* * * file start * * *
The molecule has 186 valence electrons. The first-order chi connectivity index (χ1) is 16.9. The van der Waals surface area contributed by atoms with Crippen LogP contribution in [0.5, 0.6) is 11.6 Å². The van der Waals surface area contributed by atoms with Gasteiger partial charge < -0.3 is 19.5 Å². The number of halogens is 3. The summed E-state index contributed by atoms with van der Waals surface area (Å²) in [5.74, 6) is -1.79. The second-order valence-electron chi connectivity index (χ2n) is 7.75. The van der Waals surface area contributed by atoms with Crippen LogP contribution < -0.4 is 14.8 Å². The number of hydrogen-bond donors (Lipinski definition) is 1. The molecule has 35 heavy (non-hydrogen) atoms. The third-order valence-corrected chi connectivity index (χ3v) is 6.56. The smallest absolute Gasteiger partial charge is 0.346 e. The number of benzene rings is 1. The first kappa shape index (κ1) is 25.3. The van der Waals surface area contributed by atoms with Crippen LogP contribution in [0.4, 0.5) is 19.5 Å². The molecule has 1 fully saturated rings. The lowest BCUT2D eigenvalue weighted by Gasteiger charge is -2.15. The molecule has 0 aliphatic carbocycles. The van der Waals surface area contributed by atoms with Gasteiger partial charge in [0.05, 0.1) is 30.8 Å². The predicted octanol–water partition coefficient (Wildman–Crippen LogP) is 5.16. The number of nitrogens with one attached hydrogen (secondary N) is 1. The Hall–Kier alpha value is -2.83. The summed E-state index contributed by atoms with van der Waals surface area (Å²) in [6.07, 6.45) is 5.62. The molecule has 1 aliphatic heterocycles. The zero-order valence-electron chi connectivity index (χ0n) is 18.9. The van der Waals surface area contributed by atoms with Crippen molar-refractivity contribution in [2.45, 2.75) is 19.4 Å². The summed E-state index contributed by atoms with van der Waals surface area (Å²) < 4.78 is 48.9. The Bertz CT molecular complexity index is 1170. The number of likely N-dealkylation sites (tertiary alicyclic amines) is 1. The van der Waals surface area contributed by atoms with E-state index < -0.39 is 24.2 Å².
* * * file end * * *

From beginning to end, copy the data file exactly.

The molecule has 186 valence electrons. The first-order chi connectivity index (χ1) is 16.9. The van der Waals surface area contributed by atoms with Crippen LogP contribution in [0.5, 0.6) is 11.6 Å². The van der Waals surface area contributed by atoms with Gasteiger partial charge < -0.3 is 19.5 Å². The number of halogens is 3. The summed E-state index contributed by atoms with van der Waals surface area (Å²) in [5.74, 6) is -1.79. The second-order valence-electron chi connectivity index (χ2n) is 7.75. The van der Waals surface area contributed by atoms with Crippen LogP contribution < -0.4 is 14.8 Å². The number of hydrogen-bond donors (Lipinski definition) is 1. The molecule has 35 heavy (non-hydrogen) atoms. The third-order valence-corrected chi connectivity index (χ3v) is 6.56. The smallest absolute Gasteiger partial charge is 0.346 e. The number of benzene rings is 1. The first kappa shape index (κ1) is 25.3. The van der Waals surface area contributed by atoms with Crippen LogP contribution in [0.4, 0.5) is 19.5 Å². The molecule has 1 fully saturated rings. The lowest BCUT2D eigenvalue weighted by Gasteiger charge is -2.15. The molecule has 0 aliphatic carbocycles. The van der Waals surface area contributed by atoms with Gasteiger partial charge in [0.05, 0.1) is 30.8 Å². The predicted octanol–water partition coefficient (Wildman–Crippen LogP) is 5.16. The number of nitrogens with one attached hydrogen (secondary N) is 1. The Hall–Kier alpha value is -2.83. The summed E-state index contributed by atoms with van der Waals surface area (Å²) in [6.07, 6.45) is 5.62. The molecule has 1 aliphatic heterocycles. The zero-order valence-electron chi connectivity index (χ0n) is 18.9. The van der Waals surface area contributed by atoms with Crippen molar-refractivity contribution in [2.45, 2.75) is 19.4 Å². The summed E-state index contributed by atoms with van der Waals surface area (Å²) < 4.78 is 48.9. The Bertz CT molecular complexity index is 1170. The number of likely N-dealkylation sites (tertiary alicyclic amines) is 1. The van der Waals surface area contributed by atoms with E-state index < -0.39 is 24.2 Å².